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No one would argue – at least not up this neck of the woods – that this has been a long, long winter. So when I went walking on a recent sunshiny day, I went searching for signs of life – Spring life! And here’s a small sampling of what I found.

Spring-WildCrocus2

One of two brave little wild crocus poking its head up
among the dead grass and leaves.

Spring-DaffodilsWaiting2

 Bunches of daffodils were just waiting for a little more sunlight, a little more warmth. While I didn’t find any in bloom yet, there were truly “crowds of daffodils” everywhere, in people’s yards, by the river, in the midst of wilder areas I passed, ready to grace us with their golden trumpets.

Spring-Snowdrops2

Hiding and shy within the shade of an old abandoned garage, these snowdrops just pushed aside the dead leaves — I may be small, but I am mighty!

Spring-Crocus2

Here and there in yards that would soon have busy people raking and clearing and mulching were occasional small bunches of crocus in bloom.

Spring-LoneCrocus2

“Never stop pedaling to power your dreams.”  ~Terri Guillemets

You pedal, little crocus. You pedal!

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GrapeHyacinthSnow2

 

No winter lasts forever; no spring skips its turn.

~Hal Borland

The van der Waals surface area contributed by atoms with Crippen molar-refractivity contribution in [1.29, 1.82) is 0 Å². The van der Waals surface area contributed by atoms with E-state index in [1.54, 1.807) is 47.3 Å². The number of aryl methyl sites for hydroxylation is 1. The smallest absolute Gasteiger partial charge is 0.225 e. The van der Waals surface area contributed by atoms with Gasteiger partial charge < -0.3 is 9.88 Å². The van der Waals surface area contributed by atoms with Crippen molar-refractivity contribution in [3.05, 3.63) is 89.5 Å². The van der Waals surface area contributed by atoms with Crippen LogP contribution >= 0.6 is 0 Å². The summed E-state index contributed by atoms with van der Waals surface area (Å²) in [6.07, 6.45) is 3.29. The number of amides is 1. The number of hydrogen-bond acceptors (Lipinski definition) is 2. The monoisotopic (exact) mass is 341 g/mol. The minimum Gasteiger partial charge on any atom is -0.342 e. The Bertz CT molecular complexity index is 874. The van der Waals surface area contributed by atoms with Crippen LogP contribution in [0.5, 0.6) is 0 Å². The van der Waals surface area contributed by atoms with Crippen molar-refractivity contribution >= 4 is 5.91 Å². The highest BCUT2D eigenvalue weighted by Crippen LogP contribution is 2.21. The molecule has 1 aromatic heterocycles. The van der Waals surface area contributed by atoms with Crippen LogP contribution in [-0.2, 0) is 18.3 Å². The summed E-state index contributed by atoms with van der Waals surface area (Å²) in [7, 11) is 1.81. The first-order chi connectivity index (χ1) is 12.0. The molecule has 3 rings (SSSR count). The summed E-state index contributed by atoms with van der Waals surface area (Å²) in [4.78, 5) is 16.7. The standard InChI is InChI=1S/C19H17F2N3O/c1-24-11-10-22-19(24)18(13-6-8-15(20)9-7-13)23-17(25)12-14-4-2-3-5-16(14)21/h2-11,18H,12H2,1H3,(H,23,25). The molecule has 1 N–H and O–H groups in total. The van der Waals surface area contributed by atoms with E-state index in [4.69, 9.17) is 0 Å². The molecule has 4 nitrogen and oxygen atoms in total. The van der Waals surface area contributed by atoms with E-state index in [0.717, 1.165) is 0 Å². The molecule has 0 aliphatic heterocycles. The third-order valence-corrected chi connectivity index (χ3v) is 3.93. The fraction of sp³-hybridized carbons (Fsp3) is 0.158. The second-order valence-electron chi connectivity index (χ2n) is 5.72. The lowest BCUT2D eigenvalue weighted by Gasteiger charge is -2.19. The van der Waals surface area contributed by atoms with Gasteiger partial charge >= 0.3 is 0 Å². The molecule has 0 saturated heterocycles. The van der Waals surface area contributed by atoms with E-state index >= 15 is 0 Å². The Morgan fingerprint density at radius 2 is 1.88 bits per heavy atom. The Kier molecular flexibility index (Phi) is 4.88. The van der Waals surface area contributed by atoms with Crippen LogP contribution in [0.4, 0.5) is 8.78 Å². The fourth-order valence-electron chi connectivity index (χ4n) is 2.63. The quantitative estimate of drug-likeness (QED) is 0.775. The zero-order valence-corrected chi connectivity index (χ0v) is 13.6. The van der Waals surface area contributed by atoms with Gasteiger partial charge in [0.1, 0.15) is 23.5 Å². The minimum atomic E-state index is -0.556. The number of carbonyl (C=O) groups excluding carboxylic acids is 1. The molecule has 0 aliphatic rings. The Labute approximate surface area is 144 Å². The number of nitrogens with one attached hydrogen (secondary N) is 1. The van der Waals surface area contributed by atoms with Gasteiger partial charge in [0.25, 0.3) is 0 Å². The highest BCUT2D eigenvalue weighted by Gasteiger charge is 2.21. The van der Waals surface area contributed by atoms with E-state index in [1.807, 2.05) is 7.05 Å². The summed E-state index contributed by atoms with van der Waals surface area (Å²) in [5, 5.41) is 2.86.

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Crocus2

First a howling blizzard woke us,
Then the rain came down to soak us,
And now before the eye can focus —
Crocus.

~Lilja Rogers

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Despite it being March, we in the Northeast have experienced record high temperatures while other parts of the U.S. have experienced severe weather conditions never seen in their areas before.

Locally, that translated to the blossoming of flowers, trees and shrubs that would not have normally been seen for at least another month. The photos here were actually taken a week ago – I’m just getting around to posting them – and by now – March 27, it’s likely the magnolia flowers have fallen to the ground and the tree is budding. But the sunny daffodils continue to send new flowers and the myrtle is here to stay. (Well, here until the deer may wander down that particular street.)

Despite rising to a chilly 32˚, we’re warmed by sunshine and a clouded, rich blue sky. By afternoon, we all want to go out and play. It’s finally Spring!

 

“Spring has returned.  The Earth is like a child that knows poems.”  ~Rainer Maria Rilke